How do you increase your productivity without compromising quality?  Do you write between edits or simply concentrate on one WIP at a time?


14 responses to “Letting It Soak

  1. The only problem is…I keep on writing and never get back to the manuscripts that are still soaking. I now have four unpublished ms. I told myself I would not start one more new thing until I’ve wrung those babies out and queried a hundred agents or publishers. 🙂

    • Patricia, that seems harsh! But I might need to follow that advice as well. Like you, I have a lot of bowls on my literary cupboard…

      But ONE HUNDRED?!?!? You better get cracking on those submissions.

  2. I like your analogy 🙂

    I’ve currently got one ms soaking. I’m waiting until the 2nd one is finished up then I’ll go back to it.

  3. You promised a tie-in and you did it! I agree that soaking in cold water is best (But I usually stick some soap on the stain first). And I agree that getting some distance (soaking in cold water) after some major editing is a good idea. In the past, I’ve failed to do that, and submitted. Then I get rejections with comments, and realize that there’s more to do. Great post.

    • Theresa,

      Thanks for visiting my site and commenting. I think we all get excited when we finish a manuscript that we want the world to see it. Our I-just-finished goggles are very poor at showing us the flaws in our writing and we have a tendency to submit far too early. I think that’s why they say the whole process for writers takes about ten years before they are ready to publish. Ten years to hone our craft, make major mistakes, learn from those mistakes and write rockin’ manuscripts.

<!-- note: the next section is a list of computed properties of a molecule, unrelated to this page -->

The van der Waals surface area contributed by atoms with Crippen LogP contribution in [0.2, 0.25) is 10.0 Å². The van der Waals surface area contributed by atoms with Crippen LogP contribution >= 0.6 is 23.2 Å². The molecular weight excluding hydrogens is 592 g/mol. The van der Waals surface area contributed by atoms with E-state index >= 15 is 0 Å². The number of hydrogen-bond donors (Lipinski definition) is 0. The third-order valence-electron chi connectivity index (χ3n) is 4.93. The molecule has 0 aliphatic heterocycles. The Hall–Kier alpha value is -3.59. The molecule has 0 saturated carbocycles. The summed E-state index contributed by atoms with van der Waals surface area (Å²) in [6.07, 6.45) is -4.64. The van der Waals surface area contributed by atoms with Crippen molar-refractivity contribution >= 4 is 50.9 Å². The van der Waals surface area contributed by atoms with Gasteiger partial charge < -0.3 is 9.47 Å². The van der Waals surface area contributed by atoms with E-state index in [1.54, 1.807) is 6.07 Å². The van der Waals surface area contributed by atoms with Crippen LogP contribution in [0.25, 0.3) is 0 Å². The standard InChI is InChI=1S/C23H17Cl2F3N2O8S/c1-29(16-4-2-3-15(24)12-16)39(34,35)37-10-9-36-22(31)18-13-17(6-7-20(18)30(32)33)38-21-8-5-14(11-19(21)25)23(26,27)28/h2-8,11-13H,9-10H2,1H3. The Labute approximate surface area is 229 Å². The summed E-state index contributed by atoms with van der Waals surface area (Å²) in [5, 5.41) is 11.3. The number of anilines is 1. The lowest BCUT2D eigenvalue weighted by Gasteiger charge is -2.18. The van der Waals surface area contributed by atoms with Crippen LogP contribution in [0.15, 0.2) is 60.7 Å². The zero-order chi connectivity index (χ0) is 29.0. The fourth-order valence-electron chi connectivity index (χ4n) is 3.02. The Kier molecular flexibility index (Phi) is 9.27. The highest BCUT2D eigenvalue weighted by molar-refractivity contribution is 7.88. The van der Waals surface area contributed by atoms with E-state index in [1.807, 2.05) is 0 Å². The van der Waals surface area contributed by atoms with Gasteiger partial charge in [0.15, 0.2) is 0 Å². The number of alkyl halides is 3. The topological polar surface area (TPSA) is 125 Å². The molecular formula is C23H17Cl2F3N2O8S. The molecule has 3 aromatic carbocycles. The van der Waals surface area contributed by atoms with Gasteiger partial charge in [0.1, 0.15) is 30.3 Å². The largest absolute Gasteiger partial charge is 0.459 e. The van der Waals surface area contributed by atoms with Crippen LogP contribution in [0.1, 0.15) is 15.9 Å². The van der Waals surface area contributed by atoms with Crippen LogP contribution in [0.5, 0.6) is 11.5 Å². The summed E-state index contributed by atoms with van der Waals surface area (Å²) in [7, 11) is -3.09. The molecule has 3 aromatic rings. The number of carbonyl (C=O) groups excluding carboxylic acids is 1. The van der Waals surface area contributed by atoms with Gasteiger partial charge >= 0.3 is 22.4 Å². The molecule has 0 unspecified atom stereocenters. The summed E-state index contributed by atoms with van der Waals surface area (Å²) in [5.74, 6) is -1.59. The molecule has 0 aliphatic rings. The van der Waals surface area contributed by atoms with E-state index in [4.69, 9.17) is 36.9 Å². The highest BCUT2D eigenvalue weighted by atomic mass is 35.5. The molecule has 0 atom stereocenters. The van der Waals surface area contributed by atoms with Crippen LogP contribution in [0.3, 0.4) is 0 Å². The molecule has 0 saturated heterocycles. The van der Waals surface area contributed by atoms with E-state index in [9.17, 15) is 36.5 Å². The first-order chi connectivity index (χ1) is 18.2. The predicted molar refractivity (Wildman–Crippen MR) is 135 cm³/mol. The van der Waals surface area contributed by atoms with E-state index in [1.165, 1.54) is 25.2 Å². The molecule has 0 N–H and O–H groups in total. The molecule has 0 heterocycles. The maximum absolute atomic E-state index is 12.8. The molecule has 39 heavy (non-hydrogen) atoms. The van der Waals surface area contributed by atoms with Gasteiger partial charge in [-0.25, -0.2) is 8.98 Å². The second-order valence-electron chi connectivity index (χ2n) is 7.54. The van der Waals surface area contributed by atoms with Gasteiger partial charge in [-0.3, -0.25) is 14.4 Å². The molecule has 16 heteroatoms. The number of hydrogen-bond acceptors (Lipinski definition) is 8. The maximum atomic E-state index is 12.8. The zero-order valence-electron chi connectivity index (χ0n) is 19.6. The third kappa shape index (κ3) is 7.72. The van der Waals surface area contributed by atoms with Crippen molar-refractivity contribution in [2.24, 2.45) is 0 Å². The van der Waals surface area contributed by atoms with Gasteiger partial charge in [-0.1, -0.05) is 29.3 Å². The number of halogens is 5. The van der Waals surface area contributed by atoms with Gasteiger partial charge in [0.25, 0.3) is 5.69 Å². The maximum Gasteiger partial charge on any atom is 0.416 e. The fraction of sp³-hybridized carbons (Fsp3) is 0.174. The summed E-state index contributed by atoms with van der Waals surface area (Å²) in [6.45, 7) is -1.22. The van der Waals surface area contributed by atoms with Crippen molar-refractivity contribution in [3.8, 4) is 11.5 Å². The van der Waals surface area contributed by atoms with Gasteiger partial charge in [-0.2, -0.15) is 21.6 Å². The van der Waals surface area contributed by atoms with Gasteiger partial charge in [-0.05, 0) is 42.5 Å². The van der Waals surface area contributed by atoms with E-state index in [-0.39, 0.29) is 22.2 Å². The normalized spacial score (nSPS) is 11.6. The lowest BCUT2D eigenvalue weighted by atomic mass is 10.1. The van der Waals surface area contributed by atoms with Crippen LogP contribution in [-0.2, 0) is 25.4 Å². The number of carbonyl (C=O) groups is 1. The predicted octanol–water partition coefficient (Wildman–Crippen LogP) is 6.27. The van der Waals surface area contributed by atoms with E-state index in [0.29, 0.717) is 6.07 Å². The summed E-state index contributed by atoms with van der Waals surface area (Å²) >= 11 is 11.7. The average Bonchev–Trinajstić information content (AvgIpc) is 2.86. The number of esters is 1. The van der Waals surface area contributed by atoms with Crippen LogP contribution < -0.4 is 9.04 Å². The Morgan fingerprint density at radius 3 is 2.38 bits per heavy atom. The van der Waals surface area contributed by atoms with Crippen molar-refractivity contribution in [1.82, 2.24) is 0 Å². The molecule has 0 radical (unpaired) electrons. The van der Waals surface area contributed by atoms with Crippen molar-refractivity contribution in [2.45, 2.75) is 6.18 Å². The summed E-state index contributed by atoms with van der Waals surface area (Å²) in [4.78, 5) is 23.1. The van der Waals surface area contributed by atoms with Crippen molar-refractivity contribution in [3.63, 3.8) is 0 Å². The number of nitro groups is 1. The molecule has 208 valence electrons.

I hope to see you around!

  4. jmartinlibrarian

    Can the soaking process wash away the stink in my MS? I hope so! 😉

    BTW, you are my Courage contest winner! E-mail or DM your address and I’ll send you’re autographed copy of SAVVY. 🙂

    • Jenny,

      I think a little vinegar will take out the smell. This is the eighth wonder of the world and takes care of any problematic cleaning that contemporary cleaners fail at. Not sure how the ms would fare…. Except, maybe, a beta reader = vinegar.

      I’ll hop to that, as your description of the book made me want to read it right away. Thanks!

  5. I like to let a ms sit for awhile, too, but I write new stuff pretty fast, so I’m able to get back to it rather quickly. I like that, as I like to query while I’m still excited about it.

    • Barbara,

      Excitement can be a huge motivator. Sometimes when we leave things sit too long, we can be disappointed upon our return and lose all interest in polishing it to its potential.

      Great point.

  6. Great point about letting your MS sit for awhile! Very true.

    (I’m wondering what the blue stain was. If it was ink, hairspray works in about ten seconds, if you saturate it until it disappears and then run cold water through it.) 🙂

  7. I couldn’t agree more. I need to do a major re-work on one right now but just can’t get myself in the frame of mind to do so. It needs to soak a little longer, I’m thinking. 😉 Great analogy!

    • It helps me keep the process in perspective and is a reminder that manuscripts don’t go from finished to published overnight. They require time and effort.

      Best luck when you’re ready for the major edit. They can be difficult to get started on sometimes. I’ve put mine off long enough and have just started my NaNo from 09. I think the major reason it has been hard to get into is that it requires some major hole-fixing. It’s a gazillion pages long and I haven’t printed it out yet (my typically first edit method) but have been attempting it on computer to save trees. I think I might have to kill a sappling or two to get through it the first time! Sheesh. Old habits die hard.